“How to begin?
It is a perennial problem. Ever since the first campfires struggled to keep the clawed shadows of the forest at bay, storytellers have grappled with what combination of sound and meaning to set loose among the dancing firelight. Which words should be cast towards expectant faces?” (Chapter 1)
Sometimes you read a book that seems to pulse with life, and it pulses a little louder than others.
I’ve had a lot of free time over the past few months, and have spent much of it trudging to and from the library with an aching armload of books. I also started working at a book/gift store, and have been able to get my hands on a lot of reading copies of books. I’ve been doing a lot of reading.
But through all that reading this book manages to shine a little bit brighter in my mind than the others.
Carl Nixon tackles the expansive and ever-present theme of story-telling and the effect of words on life. It’s a tried and true tale. People love reading stories about how stories are powerful. People love reading about how stories affect the course of a life.
The Virgin & the Whale is unabashed in its praise of stories. It’s a story framed within a story – it leads you into the tale as if you were a child sitting at Nixon’s foot, well aware of the world he is about to weave, but happy to fall into it, anyway. It’s a concept that could have easily stumbled into the trite end of the spectrum, but doesn’t.
“My mother fell deeply in love with a man who had no memory.”
The novel is set in a small country in the Pacific South West in the early twentieth century – though it’s given a different name, it becomes clear that the country in question is New Zealand. Nixon disguises the landmarks and the characters with aliases. It becomes apparent as the novel progresses, that while the story is packaged with all the tapestries of fiction, it is in fact based on a true story. Maybe that’s why it resonates so well, though that is not the only reason.
Elizabeth Whitman, a nurse, is requested to undertake into her private care a soldier recently returned from war, with severe injuries and no memory of his identity. At the same time, Elizabeth is dealing with the fact that her husband is missing in the war, and, in order to keep up the spirits of her young son, Jack, she comes up with stories to tell him each night. Stories that bring comfort to both of them, stories that might help to ease the pain that would come if their worst doubts become reality.
“. . . she has, slowly, hesitantly at first, unsure if she is doing the right thing, but then with growing confidence, begun filling the emptiness with a story.” (Chapter 12)
Elizabeth decides to try the same method on the injured soldier, coaxing him out of his isolation with words. The words are not only a bridge between the two of them, but also one that gives the soldier a connection to this new blank reality.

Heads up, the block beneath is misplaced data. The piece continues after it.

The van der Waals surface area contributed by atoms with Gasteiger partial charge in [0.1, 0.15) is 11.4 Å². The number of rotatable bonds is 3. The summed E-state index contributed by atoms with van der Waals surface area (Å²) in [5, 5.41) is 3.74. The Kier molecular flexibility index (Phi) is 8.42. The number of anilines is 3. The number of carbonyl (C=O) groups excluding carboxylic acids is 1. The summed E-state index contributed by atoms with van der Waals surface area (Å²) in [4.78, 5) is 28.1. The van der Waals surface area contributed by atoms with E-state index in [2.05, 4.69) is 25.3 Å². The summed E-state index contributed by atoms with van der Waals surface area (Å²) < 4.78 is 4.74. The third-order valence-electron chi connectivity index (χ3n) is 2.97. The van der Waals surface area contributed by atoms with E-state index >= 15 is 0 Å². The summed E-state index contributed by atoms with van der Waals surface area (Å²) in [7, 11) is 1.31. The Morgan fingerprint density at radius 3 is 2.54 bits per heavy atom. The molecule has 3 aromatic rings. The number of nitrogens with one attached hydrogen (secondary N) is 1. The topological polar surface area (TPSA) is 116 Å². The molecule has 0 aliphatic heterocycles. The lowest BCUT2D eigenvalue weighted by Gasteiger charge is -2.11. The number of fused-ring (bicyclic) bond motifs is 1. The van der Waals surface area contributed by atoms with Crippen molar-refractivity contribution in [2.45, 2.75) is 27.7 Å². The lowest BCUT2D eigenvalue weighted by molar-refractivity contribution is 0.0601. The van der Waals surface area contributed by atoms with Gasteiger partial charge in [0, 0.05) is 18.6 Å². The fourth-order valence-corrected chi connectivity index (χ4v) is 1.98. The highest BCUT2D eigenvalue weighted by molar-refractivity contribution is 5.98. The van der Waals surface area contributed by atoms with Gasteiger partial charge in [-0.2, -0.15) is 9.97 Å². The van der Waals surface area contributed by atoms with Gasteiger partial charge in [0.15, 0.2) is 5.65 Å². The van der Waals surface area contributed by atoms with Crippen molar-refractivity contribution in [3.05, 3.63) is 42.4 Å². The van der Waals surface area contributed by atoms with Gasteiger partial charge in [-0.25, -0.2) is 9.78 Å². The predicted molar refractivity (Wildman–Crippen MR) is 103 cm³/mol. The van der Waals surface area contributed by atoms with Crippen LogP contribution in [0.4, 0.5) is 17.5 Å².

Unable to dredge up any memory of his past, the soldier finds solace in building a new identity for himself, a new life. Of course, this comes at the expense of renouncing all those who inhabited his old life – his wife, Mrs. Blackwell, their old acquaintances – all of whom he can no longer remember, and thus, none whom he can claim. With words, he’s able to take back some of his power – but it’s a power that devastates his family and friends from his ‘past’ life. Nixon reveals how words have the power to create and sustain new life, but he doesn’t shy away from the fact that in building new worlds, we can sometimes choose to abandon the old ones.
“If Self is inextricably linked to the brain and the memories it holds, then what can be said of a man who has been left with his body intact but a brain as blank as a fresh fall of snow?” (Chapter 11)
I saw a post on tumblr recently that mentioned how someone might draw conclusions on your personality based on an act of yours that you might have forgotten – an act that acutely reveals your character. Thus, that someone will walk around knowing about a part of you that you don’t, because it’s no longer part of your memory. They possess a part of your identity that you didn’t even know you had.
It’s quite a chilling thought. I think we all like to pretend that we know the essential things about ourselves, but perhaps, an act that seems minute to us, might be momentous to another person, one on which they base their whole understanding of you. Even a small memory that is lost means an aspect of our identity that is lost.
Nixon carves the story so that it ends on an optimistic note – it is the bravery of Elizabeth, and the bravery of her memory-less soldier that is emphasized. It is the bravery of the two of them, who choose to embark on a new life together, based on their faith in their own exchanges, that ultimately resonates.
I know I’m not doing this book justice. Just know that if you read it, you will not be disappointed.